Animal osteopathy is a manual therapy complementary to veterinary care that aims to remove tension and restrictions and encourage healing in the animal's musculoskeletal system. The result is pain relief, improved movement and performance and injury prevention.

Animal osteopathy was developed over 30 years ago in the UK and is common practice in Europe, Australia and New Zealand where it is recommended by many veterinarians. 

Animal osteopaths commonly treat horses and dogs.

Equine Osteopathy

Horses need to be physically sound to perform at their best.

Equine Osteopathic treatment helps them to achieve their full potential by removing muscle tension and joint restriction, both of which commonly lead to pain and lameness. 

Treatment results in pain relief and injury prevention, maximising movement, performance and health.

Equine Osteopathy helps horses of all ages and breeds, from young competitive athletes to older school horses.


What can Equine Osteopathy treat?

  • Reduced performance
  • Maintaining mobility in competition horses
  • Gait problems: tracking-up/short stride, cross-canter problems, rushing downhill, pulls uphill, lacks concentration
  • Stiffness in different areas of the body
  • Stiffness in the older horse
  • Reluctance to trot / canter on certain reins
  • Preventing bucking between transitions
  • Problems with head carriage
  • Changes in behaviour: bucking, bolting, rearing, kicking and refusing to jump
  • Objection to being saddled or girthed, unable to stand still or relax, hyper-sensitivity to brushing and difficulty shoeing
  • Aiding rehabilitation after injury (tendon injuries, ligament overstrains, sacroiliac lesions)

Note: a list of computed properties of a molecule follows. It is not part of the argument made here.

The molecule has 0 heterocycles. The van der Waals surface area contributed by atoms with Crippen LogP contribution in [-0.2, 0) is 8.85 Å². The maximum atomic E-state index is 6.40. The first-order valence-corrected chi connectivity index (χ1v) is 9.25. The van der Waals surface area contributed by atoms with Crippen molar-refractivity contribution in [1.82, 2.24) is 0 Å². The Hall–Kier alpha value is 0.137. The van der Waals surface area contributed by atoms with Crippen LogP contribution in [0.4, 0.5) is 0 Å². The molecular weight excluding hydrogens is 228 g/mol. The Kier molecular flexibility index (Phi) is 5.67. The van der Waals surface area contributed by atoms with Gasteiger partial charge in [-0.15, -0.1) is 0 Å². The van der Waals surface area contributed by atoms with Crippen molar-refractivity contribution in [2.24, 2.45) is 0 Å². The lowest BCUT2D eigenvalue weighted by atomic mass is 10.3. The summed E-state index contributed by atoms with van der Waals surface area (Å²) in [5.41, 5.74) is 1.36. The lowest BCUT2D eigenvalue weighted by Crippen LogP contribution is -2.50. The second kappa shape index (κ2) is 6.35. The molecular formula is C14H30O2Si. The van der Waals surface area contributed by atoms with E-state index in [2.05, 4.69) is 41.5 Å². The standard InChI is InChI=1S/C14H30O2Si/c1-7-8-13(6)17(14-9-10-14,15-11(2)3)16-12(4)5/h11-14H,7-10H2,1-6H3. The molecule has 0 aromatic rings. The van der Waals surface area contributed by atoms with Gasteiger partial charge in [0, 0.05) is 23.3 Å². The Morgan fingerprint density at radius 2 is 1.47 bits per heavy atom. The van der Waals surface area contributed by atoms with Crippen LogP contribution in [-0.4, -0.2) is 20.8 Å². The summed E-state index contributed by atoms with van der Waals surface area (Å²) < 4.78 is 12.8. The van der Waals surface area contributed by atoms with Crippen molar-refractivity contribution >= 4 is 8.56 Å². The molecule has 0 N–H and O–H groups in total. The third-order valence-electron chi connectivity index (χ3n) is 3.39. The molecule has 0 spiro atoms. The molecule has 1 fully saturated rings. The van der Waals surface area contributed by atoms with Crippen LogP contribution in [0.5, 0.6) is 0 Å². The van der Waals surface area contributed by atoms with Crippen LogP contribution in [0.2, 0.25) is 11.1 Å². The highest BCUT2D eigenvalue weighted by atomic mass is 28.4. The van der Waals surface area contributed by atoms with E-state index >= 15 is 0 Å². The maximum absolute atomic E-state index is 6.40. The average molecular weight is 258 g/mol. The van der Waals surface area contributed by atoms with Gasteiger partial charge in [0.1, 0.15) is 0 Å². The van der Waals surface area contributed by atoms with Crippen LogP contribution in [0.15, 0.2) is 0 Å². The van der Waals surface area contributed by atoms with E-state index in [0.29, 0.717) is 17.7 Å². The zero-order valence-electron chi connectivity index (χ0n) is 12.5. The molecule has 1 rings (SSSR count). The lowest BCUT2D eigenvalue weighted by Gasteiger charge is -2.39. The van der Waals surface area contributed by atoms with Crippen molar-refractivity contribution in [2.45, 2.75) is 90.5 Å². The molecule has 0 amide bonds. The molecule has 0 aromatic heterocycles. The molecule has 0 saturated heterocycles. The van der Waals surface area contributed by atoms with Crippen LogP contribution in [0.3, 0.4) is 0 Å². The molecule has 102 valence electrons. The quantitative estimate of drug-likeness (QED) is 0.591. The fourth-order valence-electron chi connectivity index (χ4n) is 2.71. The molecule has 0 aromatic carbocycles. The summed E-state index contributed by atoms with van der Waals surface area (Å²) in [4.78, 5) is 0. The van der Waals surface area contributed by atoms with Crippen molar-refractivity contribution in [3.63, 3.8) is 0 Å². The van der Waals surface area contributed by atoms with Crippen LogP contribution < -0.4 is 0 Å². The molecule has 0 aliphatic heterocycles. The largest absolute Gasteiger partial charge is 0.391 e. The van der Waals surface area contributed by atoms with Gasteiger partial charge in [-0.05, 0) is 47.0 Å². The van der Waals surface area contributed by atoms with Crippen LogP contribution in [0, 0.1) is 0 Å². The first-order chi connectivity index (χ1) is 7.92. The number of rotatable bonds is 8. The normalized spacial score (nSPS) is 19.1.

• Aiding rehabilitation in diagnosed conditions such as arthritis, hind leg and front leg lameness
  • Uneven muscle bulk, muscle imbalance and spasms

What to expect from an Equine Osteopathy treatment

Initially the osteopath will take a history of the horse, including details of the injury or change of behaviour, general health and lifestyle. The osteopath will then observe the horse in-hand, at walk and trot and performing a series of turns. This is followed by a physical examination where the osteopath will identify areas of strain or tension. 

After discussing with the owner the treatment will commence and build on the examination findings. The techniques chosen will be tailored specifically to each individual horse according to his/her age and build. This normally includes:

  • Joint mobilisation
  • Soft tissue release
  • Muscle stretching
  • Joint manipulation 

How to care after the treatment

    Treatments initiate a healing response that triggers changes to occur within the horse’s body; this can often be quite a tiring experience for your horse. 

    For this reason it’s recommended that the horse should not be worked after the treatment for 1-2 days followed by a gradual return to normal activity. 

    Tailored advice will be provided on rest, stretches and exercise. Follow-up treatments will then be discussed with the owner. The number of treatments required will depend on your horse’s history as well as the condition being treated.

    Should A Horse Be Checked More Regularly?

    Horses should be checked on a regular basis – at least 3 to 4 times a year. Osteopaths are trained to detect early changes in the musculo-skeletal system that could result in an injury if treatment is delayed.

    A tailored individual programme of regular osteopathic treatment alongside regular stretching, exercises and appropriate schooling, the use of correctly fitting tack and a correct rider position can all help to maximise your horse’s performance. 

    The number of treatments required will depend on your horse’s history as well as the condition being treated.

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    Canine Osteopathy

    Dogs may suffer from painful sprains and injuries.

    Their way of communicating discomfort is to display changes in personality, character or performance. 

    Canine Osteopathy

    Dogs may suffer from painful sprains and injuries. Their way of communicating discomfort is to display changes in personality, character or performance. 


    Canine Osteopathy

    Dogs may suffer from painful sprains and injuries. Their way of communicating discomfort is to display changes in personality, character or performance.